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Though there is no wrong way to orgasm (seriously, do what feels good to you!), clitoral stimulation is how a majority of women achieve orgasm. It’s totally fine and normal to get your tension release some other way, but if you’re struggling with it, clit awareness, as Block put it, “is paramount.” Or as Nagoski describes it, the clitoris is “Grand Central Station for erotic sensation.” The clit’s importance can perhaps best be explained by women’s self-induced orgasm habits. According to multiple studies listed, including Kinsey’s female volumeand The Hite Report, 80 to 90 percent of women who masturbate tend to focus on external pleasure, and do not penetrate themselves, even when using vibrators.

Penis-in-vagina intercourse then, unfortunately, is not a very effective way to facilitate orgasm for women. Less than a third of women can reliably come that way, so, alas, you can Reverse Cowgirl all you want, but unless you’re one of those lucky few women, you’ll probably have to find a different rodeo if you want your bronco to truly buck.

7. You are responsible for your orgasm

Despite countless magazines professing ways to “give” women orgasms, at the end of the day, the responsibility falls to you, the orgasm-haver or desirer. As Block writes, “No one can ‘give’ a woman an orgasm. A woman has an orgasm. It’s not something that someone grants to someone else. It is something that you give yourself over to.” This is both bad and good news. Bad because for a lot of women, PIV sex is the only sanctioned kind of sex and as we’ve covered, doesn’t often lead to exploding rainbows. But it’s good too because we are the only people we CAN change, so we might as well start from there. Being responsible for your O involves knowing yourself, what you respond to, what triggers your sexual accelerator and sexual brakes, and being able to speak up and communicate those wants to a partner, which is probably the hardest part. As Block writes, “women’s pleasure has taken a backseat to men’s and women, all too often, have taken a backseat to men. It’s time for us to be in the driver’s seat.”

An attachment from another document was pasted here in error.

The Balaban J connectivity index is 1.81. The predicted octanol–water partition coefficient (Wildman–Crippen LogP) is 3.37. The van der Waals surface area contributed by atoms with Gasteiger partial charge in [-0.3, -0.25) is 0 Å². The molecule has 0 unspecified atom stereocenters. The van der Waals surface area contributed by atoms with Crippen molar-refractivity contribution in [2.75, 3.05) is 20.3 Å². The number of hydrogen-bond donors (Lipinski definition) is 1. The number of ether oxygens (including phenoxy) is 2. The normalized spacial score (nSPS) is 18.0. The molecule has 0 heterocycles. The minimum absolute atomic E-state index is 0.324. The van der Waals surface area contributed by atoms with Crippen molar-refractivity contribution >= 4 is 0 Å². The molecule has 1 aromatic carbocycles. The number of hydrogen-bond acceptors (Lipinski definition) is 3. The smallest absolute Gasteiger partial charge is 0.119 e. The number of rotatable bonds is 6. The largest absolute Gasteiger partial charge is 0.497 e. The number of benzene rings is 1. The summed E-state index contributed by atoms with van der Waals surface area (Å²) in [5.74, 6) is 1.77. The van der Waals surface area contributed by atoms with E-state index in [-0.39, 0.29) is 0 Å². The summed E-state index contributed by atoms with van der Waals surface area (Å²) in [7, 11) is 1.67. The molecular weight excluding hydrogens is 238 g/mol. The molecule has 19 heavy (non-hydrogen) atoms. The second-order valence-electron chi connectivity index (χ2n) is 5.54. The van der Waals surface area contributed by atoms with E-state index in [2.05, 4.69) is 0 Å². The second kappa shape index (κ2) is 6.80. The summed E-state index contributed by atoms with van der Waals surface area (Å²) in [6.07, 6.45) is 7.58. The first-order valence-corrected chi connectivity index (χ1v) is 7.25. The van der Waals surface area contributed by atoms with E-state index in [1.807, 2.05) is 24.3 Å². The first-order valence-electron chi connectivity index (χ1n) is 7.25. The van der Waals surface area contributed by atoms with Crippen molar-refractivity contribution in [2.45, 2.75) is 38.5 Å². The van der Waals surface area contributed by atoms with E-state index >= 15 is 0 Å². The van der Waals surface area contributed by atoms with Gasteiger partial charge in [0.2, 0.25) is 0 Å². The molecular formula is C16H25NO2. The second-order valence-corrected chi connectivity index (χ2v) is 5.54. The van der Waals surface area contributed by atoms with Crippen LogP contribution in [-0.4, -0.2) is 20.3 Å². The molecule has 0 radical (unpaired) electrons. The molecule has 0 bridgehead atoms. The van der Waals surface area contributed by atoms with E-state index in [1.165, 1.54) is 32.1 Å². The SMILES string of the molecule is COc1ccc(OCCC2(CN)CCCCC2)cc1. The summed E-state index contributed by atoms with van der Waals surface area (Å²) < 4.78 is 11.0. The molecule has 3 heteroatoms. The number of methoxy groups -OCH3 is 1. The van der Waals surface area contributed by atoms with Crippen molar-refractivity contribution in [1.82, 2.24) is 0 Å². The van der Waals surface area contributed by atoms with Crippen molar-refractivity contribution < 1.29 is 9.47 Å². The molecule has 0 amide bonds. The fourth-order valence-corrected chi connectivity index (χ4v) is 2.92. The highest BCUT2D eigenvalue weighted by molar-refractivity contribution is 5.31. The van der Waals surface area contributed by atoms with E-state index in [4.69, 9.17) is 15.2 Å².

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Vroom.


Anna Pulley

@annapulley writes about sex and social media for SF Weekly, AlterNet, After Ellen and the Chicago Tribune. She's also attempting to lead a haiku revival on her blog, annapulley.com. Let her send you overly personal emails: http://tinyletter.com/annapulley.

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Alternet Clitoris Orgasm Psychology Sex Sex Drive